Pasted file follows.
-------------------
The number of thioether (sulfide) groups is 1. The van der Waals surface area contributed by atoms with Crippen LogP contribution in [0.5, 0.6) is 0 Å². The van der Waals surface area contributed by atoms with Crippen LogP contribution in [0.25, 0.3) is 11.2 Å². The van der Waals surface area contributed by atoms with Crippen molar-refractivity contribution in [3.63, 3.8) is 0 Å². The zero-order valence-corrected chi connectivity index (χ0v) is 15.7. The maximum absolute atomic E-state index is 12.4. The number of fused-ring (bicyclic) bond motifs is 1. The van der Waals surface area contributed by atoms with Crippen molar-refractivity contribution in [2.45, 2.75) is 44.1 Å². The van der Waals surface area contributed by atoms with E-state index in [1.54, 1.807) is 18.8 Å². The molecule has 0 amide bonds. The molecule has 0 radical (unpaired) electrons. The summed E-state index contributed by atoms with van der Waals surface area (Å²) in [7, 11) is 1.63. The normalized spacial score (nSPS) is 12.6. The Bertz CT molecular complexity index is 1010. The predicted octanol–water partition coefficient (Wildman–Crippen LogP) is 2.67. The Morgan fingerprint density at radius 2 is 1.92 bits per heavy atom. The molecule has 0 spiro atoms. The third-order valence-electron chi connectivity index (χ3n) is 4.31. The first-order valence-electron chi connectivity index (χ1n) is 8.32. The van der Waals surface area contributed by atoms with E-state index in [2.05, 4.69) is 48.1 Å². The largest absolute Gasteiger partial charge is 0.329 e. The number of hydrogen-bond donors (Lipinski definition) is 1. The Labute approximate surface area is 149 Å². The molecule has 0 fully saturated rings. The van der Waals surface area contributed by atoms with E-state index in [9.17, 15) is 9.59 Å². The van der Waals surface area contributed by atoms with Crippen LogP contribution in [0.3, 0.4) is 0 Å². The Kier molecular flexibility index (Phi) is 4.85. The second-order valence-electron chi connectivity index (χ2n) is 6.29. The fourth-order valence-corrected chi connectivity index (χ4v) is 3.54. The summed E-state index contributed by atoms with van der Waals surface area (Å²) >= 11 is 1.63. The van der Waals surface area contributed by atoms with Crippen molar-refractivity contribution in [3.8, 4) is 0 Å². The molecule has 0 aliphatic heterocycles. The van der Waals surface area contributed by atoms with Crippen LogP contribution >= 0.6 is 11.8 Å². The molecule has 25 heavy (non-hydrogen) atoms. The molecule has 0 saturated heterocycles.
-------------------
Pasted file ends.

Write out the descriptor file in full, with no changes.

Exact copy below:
The number of thioether (sulfide) groups is 1. The van der Waals surface area contributed by atoms with Crippen LogP contribution in [0.5, 0.6) is 0 Å². The van der Waals surface area contributed by atoms with Crippen LogP contribution in [0.25, 0.3) is 11.2 Å². The van der Waals surface area contributed by atoms with Crippen molar-refractivity contribution in [3.63, 3.8) is 0 Å². The zero-order valence-corrected chi connectivity index (χ0v) is 15.7. The maximum absolute atomic E-state index is 12.4. The number of fused-ring (bicyclic) bond motifs is 1. The van der Waals surface area contributed by atoms with Crippen molar-refractivity contribution in [2.45, 2.75) is 44.1 Å². The van der Waals surface area contributed by atoms with E-state index in [1.54, 1.807) is 18.8 Å². The molecule has 0 amide bonds. The molecule has 0 radical (unpaired) electrons. The summed E-state index contributed by atoms with van der Waals surface area (Å²) in [7, 11) is 1.63. The normalized spacial score (nSPS) is 12.6. The Bertz CT molecular complexity index is 1010. The predicted octanol–water partition coefficient (Wildman–Crippen LogP) is 2.67. The Morgan fingerprint density at radius 2 is 1.92 bits per heavy atom. The molecule has 0 spiro atoms. The third-order valence-electron chi connectivity index (χ3n) is 4.31. The first-order valence-electron chi connectivity index (χ1n) is 8.32. The van der Waals surface area contributed by atoms with E-state index in [2.05, 4.69) is 48.1 Å². The largest absolute Gasteiger partial charge is 0.329 e. The number of hydrogen-bond donors (Lipinski definition) is 1. The Labute approximate surface area is 149 Å². The molecule has 0 fully saturated rings. The van der Waals surface area contributed by atoms with E-state index in [9.17, 15) is 9.59 Å². The van der Waals surface area contributed by atoms with Crippen LogP contribution in [0.3, 0.4) is 0 Å². The Kier molecular flexibility index (Phi) is 4.85. The second-order valence-electron chi connectivity index (χ2n) is 6.29. The fourth-order valence-corrected chi connectivity index (χ4v) is 3.54. The summed E-state index contributed by atoms with van der Waals surface area (Å²) >= 11 is 1.63. The van der Waals surface area contributed by atoms with Crippen molar-refractivity contribution in [3.8, 4) is 0 Å². The molecule has 0 aliphatic heterocycles. The van der Waals surface area contributed by atoms with Crippen LogP contribution >= 0.6 is 11.8 Å². The molecule has 25 heavy (non-hydrogen) atoms. The molecule has 0 saturated heterocycles.